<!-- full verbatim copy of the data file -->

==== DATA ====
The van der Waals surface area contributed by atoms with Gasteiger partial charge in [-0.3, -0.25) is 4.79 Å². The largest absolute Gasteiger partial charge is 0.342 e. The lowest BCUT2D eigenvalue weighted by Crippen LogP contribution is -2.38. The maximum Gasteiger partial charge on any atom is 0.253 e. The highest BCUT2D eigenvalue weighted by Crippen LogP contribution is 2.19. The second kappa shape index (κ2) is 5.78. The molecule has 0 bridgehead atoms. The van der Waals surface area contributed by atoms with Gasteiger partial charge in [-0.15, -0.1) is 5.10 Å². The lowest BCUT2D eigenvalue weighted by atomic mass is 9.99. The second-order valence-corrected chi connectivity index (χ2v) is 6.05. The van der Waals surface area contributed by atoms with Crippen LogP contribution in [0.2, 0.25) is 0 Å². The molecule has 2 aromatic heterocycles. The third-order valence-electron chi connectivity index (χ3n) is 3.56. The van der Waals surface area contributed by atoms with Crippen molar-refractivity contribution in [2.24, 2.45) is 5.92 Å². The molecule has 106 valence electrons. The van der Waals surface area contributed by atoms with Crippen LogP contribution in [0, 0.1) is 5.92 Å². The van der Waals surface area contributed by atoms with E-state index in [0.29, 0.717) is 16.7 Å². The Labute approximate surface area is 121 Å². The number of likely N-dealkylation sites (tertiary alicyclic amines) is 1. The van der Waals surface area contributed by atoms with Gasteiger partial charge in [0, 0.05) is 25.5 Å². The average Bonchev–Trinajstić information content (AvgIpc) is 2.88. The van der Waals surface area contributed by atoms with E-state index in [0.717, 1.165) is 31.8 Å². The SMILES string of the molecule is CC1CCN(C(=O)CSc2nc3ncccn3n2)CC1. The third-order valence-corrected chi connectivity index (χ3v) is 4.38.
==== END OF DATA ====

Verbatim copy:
The van der Waals surface area contributed by atoms with Gasteiger partial charge in [-0.3, -0.25) is 4.79 Å². The largest absolute Gasteiger partial charge is 0.342 e. The lowest BCUT2D eigenvalue weighted by Crippen LogP contribution is -2.38. The maximum Gasteiger partial charge on any atom is 0.253 e. The highest BCUT2D eigenvalue weighted by Crippen LogP contribution is 2.19. The second kappa shape index (κ2) is 5.78. The molecule has 0 bridgehead atoms. The van der Waals surface area contributed by atoms with Gasteiger partial charge in [-0.15, -0.1) is 5.10 Å². The lowest BCUT2D eigenvalue weighted by atomic mass is 9.99. The second-order valence-corrected chi connectivity index (χ2v) is 6.05. The van der Waals surface area contributed by atoms with Crippen LogP contribution in [0.2, 0.25) is 0 Å². The molecule has 2 aromatic heterocycles. The third-order valence-electron chi connectivity index (χ3n) is 3.56. The van der Waals surface area contributed by atoms with Crippen molar-refractivity contribution in [2.24, 2.45) is 5.92 Å². The molecule has 106 valence electrons. The van der Waals surface area contributed by atoms with Crippen LogP contribution in [0, 0.1) is 5.92 Å². The van der Waals surface area contributed by atoms with E-state index in [0.29, 0.717) is 16.7 Å². The Labute approximate surface area is 121 Å². The number of likely N-dealkylation sites (tertiary alicyclic amines) is 1. The van der Waals surface area contributed by atoms with Gasteiger partial charge in [0, 0.05) is 25.5 Å². The average Bonchev–Trinajstić information content (AvgIpc) is 2.88. The van der Waals surface area contributed by atoms with E-state index in [0.717, 1.165) is 31.8 Å². The SMILES string of the molecule is CC1CCN(C(=O)CSc2nc3ncccn3n2)CC1. The third-order valence-corrected chi connectivity index (χ3v) is 4.38.